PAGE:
First, it is an idol that is seen as the (as in singular) way to save the synod. As you note, it does not grow out of the strength of our people and their faith, but rather it is the response/solution to the weakness of our people and their faith. It supplants the need to actually turn inactive members into active members or to live out our faith in having and raising children in that faith, which means keeping those children in the faith or bringing them back to the faith when they stray.

Second, the preoccupation with identifying who we should target with our mission work based on ever shifting demographics is distasteful. Demographic data can certainly be helpful in some ways, but the idea that it should shape mission work as the future is just modern day idol worship of data and science. Fifty or more years ago, I can assure you that the data was much different, and the projections of where the demographics would be today were wildly wrong. There is no basis to believe that the current demographic trends and the predictions of where we will be in another fifty years will be any more correct. The focus on racial and ethnic demographics as a justification for targeted mission work is misguided and not a Godly way to approach mission work.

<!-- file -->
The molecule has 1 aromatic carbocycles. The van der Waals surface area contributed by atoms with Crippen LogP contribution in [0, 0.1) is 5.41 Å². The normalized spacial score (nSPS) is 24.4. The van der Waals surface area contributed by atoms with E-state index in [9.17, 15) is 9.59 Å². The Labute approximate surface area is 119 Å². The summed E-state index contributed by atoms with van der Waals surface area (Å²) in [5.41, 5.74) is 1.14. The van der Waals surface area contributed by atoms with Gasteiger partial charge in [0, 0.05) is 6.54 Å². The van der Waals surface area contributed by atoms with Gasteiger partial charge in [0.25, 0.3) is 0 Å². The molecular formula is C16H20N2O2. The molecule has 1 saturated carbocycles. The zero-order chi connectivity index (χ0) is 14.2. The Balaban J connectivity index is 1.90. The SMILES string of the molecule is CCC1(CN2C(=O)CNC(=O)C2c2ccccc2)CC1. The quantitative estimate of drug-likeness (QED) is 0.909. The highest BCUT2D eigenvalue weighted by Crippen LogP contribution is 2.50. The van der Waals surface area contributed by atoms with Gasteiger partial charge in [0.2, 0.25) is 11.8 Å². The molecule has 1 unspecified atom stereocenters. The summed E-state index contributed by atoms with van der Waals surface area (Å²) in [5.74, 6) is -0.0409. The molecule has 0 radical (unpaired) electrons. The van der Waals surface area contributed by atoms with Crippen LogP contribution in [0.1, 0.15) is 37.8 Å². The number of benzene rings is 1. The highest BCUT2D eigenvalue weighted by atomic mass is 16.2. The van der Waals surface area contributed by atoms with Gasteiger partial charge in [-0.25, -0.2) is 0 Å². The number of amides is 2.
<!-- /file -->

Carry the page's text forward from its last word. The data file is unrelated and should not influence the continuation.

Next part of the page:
But, as you say, even if the church is not a business, there are some fundamental realities. And this includes that mission work costs something, and when churches are struggling, they should rightly consider what should be their primary focus, and what takes a lower priority. While I think many people these days would rather pay $5 to support mission work than spend $5 in gas to visit a delinquent member of their congregation, I would argue that the latter is a better use of your resources. Maybe not for the LCMS/synod, but is that really the point of mission work anyway? To secure the future of the synod?